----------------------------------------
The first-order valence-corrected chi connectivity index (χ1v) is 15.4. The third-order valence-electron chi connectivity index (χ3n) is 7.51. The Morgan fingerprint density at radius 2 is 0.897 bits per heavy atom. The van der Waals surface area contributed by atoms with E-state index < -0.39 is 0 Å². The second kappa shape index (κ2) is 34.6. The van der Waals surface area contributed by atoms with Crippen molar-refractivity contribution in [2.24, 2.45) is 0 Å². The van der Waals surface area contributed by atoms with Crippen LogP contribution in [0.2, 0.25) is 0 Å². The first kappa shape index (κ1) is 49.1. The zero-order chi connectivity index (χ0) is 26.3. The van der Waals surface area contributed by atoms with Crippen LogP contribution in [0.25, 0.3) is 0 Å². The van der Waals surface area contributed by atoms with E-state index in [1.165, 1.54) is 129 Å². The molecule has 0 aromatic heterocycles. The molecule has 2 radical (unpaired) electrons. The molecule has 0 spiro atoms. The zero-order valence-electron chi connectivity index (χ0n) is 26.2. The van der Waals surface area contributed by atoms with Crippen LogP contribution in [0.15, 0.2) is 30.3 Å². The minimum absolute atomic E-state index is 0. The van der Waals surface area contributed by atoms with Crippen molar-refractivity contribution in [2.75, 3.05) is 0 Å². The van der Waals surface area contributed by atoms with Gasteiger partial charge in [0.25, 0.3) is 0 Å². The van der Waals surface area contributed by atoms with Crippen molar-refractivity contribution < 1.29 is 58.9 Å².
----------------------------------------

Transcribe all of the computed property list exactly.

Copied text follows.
The first-order valence-corrected chi connectivity index (χ1v) is 15.4. The third-order valence-electron chi connectivity index (χ3n) is 7.51. The Morgan fingerprint density at radius 2 is 0.897 bits per heavy atom. The van der Waals surface area contributed by atoms with E-state index < -0.39 is 0 Å². The second kappa shape index (κ2) is 34.6. The van der Waals surface area contributed by atoms with Crippen molar-refractivity contribution in [2.24, 2.45) is 0 Å². The van der Waals surface area contributed by atoms with Crippen LogP contribution in [0.2, 0.25) is 0 Å². The first kappa shape index (κ1) is 49.1. The zero-order chi connectivity index (χ0) is 26.3. The van der Waals surface area contributed by atoms with Crippen LogP contribution in [0.25, 0.3) is 0 Å². The van der Waals surface area contributed by atoms with E-state index in [1.165, 1.54) is 129 Å². The molecule has 0 aromatic heterocycles. The molecule has 2 radical (unpaired) electrons. The molecule has 0 spiro atoms. The zero-order valence-electron chi connectivity index (χ0n) is 26.2. The van der Waals surface area contributed by atoms with Crippen LogP contribution in [0.15, 0.2) is 30.3 Å². The minimum absolute atomic E-state index is 0. The van der Waals surface area contributed by atoms with Crippen molar-refractivity contribution in [2.75, 3.05) is 0 Å². The van der Waals surface area contributed by atoms with Gasteiger partial charge in [0.25, 0.3) is 0 Å². The van der Waals surface area contributed by atoms with Crippen molar-refractivity contribution < 1.29 is 58.9 Å².